Transgenic varietals have been developed for orphan crops such as eggplant or sweet potato only recently, and none of them have been commercialized on a large scale. Currently, only ex-ante studies have been conducted for GM orphan crops. Some studies suggest large potential gains (Demont, Rodenburg, Diagne, & Diallo, 2009; Krishna & Qaim, 2008; Qaim, 1999, 2001). Small-scale producers may be significant beneficiaries of transgenic potato in Mexico (Qaim, 1999) and transgenic sweet potato in Kenya (Qaim, 2001) because small-scale producers benefit from either a higher sales income or increased subsistence consumption of these crops. Krishna and Qaim (2008) also suggest that Bt eggplant in India benefits resource-poor farmers and supports pro-poor growth. Demont et al. (2009) estimate that producers will gain the most benefits from herbicide-resistant rice in the Sahel region of Africa.5
GM orphan crops have the ability to benefit their producers and have the potential to support pro-poor growth, which will contribute to poverty reduction. Poverty reduction, however, is not emphasized in ex-ante impact assessment research. Future efforts by the public sector, including the international research community, should place more emphasis on the impact of GM orphan crops on poverty reduction. This will aid in encouraging more public investment in the development of GM orphan crops.
Adopting Patterns of GM Crops in LDCs and Their Implications
Recent trends in the adoption of GM commercial crops and commodities in developing countries in the world indicate that the development and dissemination of GM orphan crops may face great constraints. Only a few developing countries, such as China and India, have the capacity to develop their own GM varieties suitable for their domestic production environment. The adoption of GM crops and commodities in most developing countries relies upon spillover from developed countries, such as the United States; however, these crops are often for cultivation in temperate climates, and are not suitable for the tropical or sub-tropical climate zones of SSA. Most GM crops and commodities adopted in LDCs were obtained by backcrossing varieties initially developed for use in the United States or other early-adopting countries. Three primary GM crops or commodities are cotton, soybean, and maize, and at least one of them has been adopted in Brazil, China, India, Paraguay, Argentina, Mexico, and the RSA (James, 2006). For Mexico and the RSA, private companies were able to enter the market with very low research and development costs, as varieties performing well in temperate zones in the United States could be directly introduced into both countries, which are also in temperate zones (Pingali & Traxler, 2002). However, the introduction of GM crops to tropical areas has been limited (Eicher, Maredia, & Sithole-Niang, 2006). The commercial adoption of GM commodities in the African continent has been limited to the RSA partly due to the climatic constraints and has been very slow in tropical areas (Eicher et al., 2006).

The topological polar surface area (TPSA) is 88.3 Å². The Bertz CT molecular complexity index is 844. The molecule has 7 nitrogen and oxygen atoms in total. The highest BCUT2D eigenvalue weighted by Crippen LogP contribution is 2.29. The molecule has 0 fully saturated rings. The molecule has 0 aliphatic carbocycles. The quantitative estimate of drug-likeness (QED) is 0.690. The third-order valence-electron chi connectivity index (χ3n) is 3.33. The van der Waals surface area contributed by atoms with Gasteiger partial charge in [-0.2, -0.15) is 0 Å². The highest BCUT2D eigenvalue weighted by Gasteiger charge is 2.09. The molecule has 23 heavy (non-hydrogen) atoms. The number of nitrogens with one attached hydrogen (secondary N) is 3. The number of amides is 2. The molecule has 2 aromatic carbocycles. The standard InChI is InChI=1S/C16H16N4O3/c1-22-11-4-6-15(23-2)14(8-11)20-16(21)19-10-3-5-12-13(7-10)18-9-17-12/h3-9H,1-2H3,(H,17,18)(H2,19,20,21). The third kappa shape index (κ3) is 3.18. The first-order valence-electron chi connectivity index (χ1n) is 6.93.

The development of GM varieties of tropical crops, such as cassava, for African countries has thus been lagging behind developed countries. Although the adoption speed of GM crops is also affected by other factors such as seed cost (Pray, Huang, Hu, & Rozelle, 2002), suitability of the varieties to the local production environment (Gouse, Pray, Kirsten, & Schimmelpfennig, 2005), or an existence of external support in the form of credit or information by seed-supplying companies (Gouse et al., 2005; Wolson, 2007), the availability of technologies in early-adopting countries seem to determine the overall speed of the development and dissemination of GM orphan crops.
Potential Barriers for GM Orphan Crops Including Cassava
The development and dissemination of GM orphan crops, such as cassava, in SSA countries is also affected by factors including the research capacity to apply GM methods to plant breeding, the perceptions of GM crops in major markets for SSA, and the capacity to regulate the cultivation and dissemination of GM crops. The lack of research capacity has already been experienced in non-GM research on orphan crops, whereas perception and regulatory issues are new.
Research Capacity Regarding the Development of GM Orphan Crops
There are two issues regarding research capacity relevant to the development of GM orphan crops. One issue is the shortage of knowledge regarding the biological characteristics of orphan crops, and the other is the institutional capacity for GM research.
Less is known about the biological characteristics of orphan crops than of other commercial crops. Falck-Zepeda and Cohen (2006) emphasize the importance of increasing the knowledge base of the biological characteristics of orphan crops such as cassava—including how genetic modification technologies applied to orphan crops alter their characteristics—in order to speed up biotechnology research on orphan crops. Genetic modification can only be applied if there is some base level of knowledge about the biological characteristics of the crop in question.
Notably, many African countries still rely heavily on foreign institutions for much of the research required to develop GM crops. Only a handful of African countries, such as the RSA and Egypt, currently have significant capacities for genetic modification research. The low research capacity in national agricultural research systems could slow down the adoption of GM varieties in LDCs. The domestic public research institutions in LDCs may still, however, be the primary developers of GM varieties for orphan crops, as foreign private companies such as Monsanto have little incentive to develop GM orphan crops (Tollens, Demont, & Swennen, 2004).